At the Northwest Territory Métis Nation, Garry Bailey requested that Trudeau travel to the Northwest Territories to see the housing crisis first-hand. Bailey believes that might motivate the federal government to hasten the settlement of land claims.
“The government did commit to housing for all people – not just certain people,” Bailey said. “I think there’s definitely a lot of work that needs to be done to get people into their own homes.”
Inuit Tapiriit Kanatami, the national Inuit group, listed the housing deficit among 15 priorities for a new Canadian government to tackle.
“ITK has welcomed recent federal investments in infrastructure and housing in Inuit Nunangat and calls on the next federal government to pledge major new and sustained investment in the region in order to bring it into Canada, uphold Canada’s human rights obligations, and help support economic development,” a statement from the group read ahead of September 20’s polling day.
Meanwhile, promises made in previous elections have still to fully play out.
A Liberal National Housing Strategy unveiled in 2017 pledged more than $72 billion over 10 years to “build supply, making housing affordable, and address chronic homelessness.” That strategy has more than half a decade left to run.
This time around, the 2021 Liberal platform featured a housing plan that would make owning a home easier – for example by reducing mortgage costs and increasing incentives for young people – and build more of them.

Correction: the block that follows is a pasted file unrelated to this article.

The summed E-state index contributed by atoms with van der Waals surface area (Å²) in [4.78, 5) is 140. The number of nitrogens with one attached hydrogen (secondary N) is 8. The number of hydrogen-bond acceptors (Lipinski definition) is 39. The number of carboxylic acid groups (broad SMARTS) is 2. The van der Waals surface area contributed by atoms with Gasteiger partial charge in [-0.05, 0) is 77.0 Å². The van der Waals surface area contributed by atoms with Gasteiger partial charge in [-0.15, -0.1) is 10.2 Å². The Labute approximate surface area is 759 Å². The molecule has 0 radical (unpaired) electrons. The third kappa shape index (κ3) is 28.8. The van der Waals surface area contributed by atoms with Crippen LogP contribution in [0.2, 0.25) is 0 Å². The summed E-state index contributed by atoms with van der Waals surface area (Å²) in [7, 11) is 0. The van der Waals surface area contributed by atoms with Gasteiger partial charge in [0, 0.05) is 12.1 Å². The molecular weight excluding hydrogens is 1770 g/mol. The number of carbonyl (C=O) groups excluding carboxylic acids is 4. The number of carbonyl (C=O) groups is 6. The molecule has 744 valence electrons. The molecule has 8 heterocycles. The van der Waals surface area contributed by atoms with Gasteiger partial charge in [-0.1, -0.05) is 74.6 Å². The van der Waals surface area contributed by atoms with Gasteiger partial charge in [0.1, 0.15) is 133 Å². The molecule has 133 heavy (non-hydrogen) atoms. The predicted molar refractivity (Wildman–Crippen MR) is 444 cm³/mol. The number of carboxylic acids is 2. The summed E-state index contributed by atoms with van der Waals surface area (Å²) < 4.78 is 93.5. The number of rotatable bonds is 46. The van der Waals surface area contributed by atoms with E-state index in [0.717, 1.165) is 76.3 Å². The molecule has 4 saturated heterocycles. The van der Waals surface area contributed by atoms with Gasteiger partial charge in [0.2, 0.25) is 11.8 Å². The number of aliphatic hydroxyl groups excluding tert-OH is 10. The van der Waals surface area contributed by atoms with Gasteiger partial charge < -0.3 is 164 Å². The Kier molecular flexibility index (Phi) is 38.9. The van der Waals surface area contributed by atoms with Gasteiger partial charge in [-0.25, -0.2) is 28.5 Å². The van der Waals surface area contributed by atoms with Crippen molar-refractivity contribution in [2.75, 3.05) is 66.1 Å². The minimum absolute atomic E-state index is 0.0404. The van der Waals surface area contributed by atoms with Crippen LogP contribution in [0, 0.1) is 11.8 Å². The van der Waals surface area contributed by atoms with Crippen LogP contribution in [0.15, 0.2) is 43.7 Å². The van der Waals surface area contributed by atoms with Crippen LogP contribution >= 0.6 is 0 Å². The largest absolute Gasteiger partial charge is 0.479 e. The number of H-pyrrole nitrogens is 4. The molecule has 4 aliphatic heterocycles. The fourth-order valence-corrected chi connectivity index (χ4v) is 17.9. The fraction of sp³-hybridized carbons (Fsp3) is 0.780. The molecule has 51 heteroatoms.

While the Liberal plan states it “refuses to pit urban against rural,” some of the 2021 platform – such as a homebuyers’ bill of rights that, in part, bans foreign ownership of homes for two years – may not directly tackle the specific challenges the NWT currently faces.
However, building more homes is something every government in the territory wants. A national co-investment fund already heavily used by the NWT (after some teething problems) is set to be doubled if the Liberals follow through on their campaign pledges, potentially giving the territory tens of millions of fresh dollars for homes.
A “federal housing advocate” should also be appointed within the first 100 days of the Liberals’ new term, a position designed to work toward ending chronic homelessness and keep tabs on the federal government’s housing commitments.
McLeod said he is “confident that we’re going to start to see more investment for the long term” and argues residents will begin to see the issue being addressed on their streets.
He said: “I can foresee a real busy housing construction season coming up next year.”